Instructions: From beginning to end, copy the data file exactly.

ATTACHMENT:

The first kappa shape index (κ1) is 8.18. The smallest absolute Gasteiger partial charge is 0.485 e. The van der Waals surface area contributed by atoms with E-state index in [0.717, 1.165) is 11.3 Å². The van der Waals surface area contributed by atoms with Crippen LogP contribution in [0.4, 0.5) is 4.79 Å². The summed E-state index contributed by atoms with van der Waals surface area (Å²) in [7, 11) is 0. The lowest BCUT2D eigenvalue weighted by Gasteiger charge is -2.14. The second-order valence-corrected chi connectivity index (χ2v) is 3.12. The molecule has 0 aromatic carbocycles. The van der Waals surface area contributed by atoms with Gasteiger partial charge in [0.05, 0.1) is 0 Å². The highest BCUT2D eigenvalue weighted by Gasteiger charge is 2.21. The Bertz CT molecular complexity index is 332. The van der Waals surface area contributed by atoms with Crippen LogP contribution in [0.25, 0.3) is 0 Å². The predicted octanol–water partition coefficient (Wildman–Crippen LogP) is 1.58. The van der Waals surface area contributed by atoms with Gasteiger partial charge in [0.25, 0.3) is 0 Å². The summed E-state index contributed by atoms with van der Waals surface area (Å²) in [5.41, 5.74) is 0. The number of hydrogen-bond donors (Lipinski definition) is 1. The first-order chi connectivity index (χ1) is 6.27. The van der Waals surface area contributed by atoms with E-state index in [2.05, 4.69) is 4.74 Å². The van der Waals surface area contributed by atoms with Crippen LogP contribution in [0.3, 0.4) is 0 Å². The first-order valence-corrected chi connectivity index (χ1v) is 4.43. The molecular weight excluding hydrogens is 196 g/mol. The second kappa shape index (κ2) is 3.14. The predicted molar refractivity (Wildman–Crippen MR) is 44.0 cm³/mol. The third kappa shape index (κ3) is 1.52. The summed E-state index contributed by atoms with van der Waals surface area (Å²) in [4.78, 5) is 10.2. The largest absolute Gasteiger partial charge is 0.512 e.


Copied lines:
The first kappa shape index (κ1) is 8.18. The smallest absolute Gasteiger partial charge is 0.485 e. The van der Waals surface area contributed by atoms with E-state index in [0.717, 1.165) is 11.3 Å². The van der Waals surface area contributed by atoms with Crippen LogP contribution in [0.4, 0.5) is 4.79 Å². The summed E-state index contributed by atoms with van der Waals surface area (Å²) in [7, 11) is 0. The lowest BCUT2D eigenvalue weighted by Gasteiger charge is -2.14. The second-order valence-corrected chi connectivity index (χ2v) is 3.12. The molecule has 0 aromatic carbocycles. The van der Waals surface area contributed by atoms with Gasteiger partial charge in [0.05, 0.1) is 0 Å². The highest BCUT2D eigenvalue weighted by Gasteiger charge is 2.21. The Bertz CT molecular complexity index is 332. The van der Waals surface area contributed by atoms with Crippen LogP contribution in [0.25, 0.3) is 0 Å². The predicted octanol–water partition coefficient (Wildman–Crippen LogP) is 1.58. The van der Waals surface area contributed by atoms with Gasteiger partial charge in [0.25, 0.3) is 0 Å². The summed E-state index contributed by atoms with van der Waals surface area (Å²) in [5.41, 5.74) is 0. The number of hydrogen-bond donors (Lipinski definition) is 1. The first-order chi connectivity index (χ1) is 6.27. The van der Waals surface area contributed by atoms with E-state index in [2.05, 4.69) is 4.74 Å². The van der Waals surface area contributed by atoms with Crippen LogP contribution in [0.3, 0.4) is 0 Å². The first-order valence-corrected chi connectivity index (χ1v) is 4.43. The molecular weight excluding hydrogens is 196 g/mol. The second kappa shape index (κ2) is 3.14. The predicted molar refractivity (Wildman–Crippen MR) is 44.0 cm³/mol. The third kappa shape index (κ3) is 1.52. The summed E-state index contributed by atoms with van der Waals surface area (Å²) in [4.78, 5) is 10.2. The largest absolute Gasteiger partial charge is 0.512 e.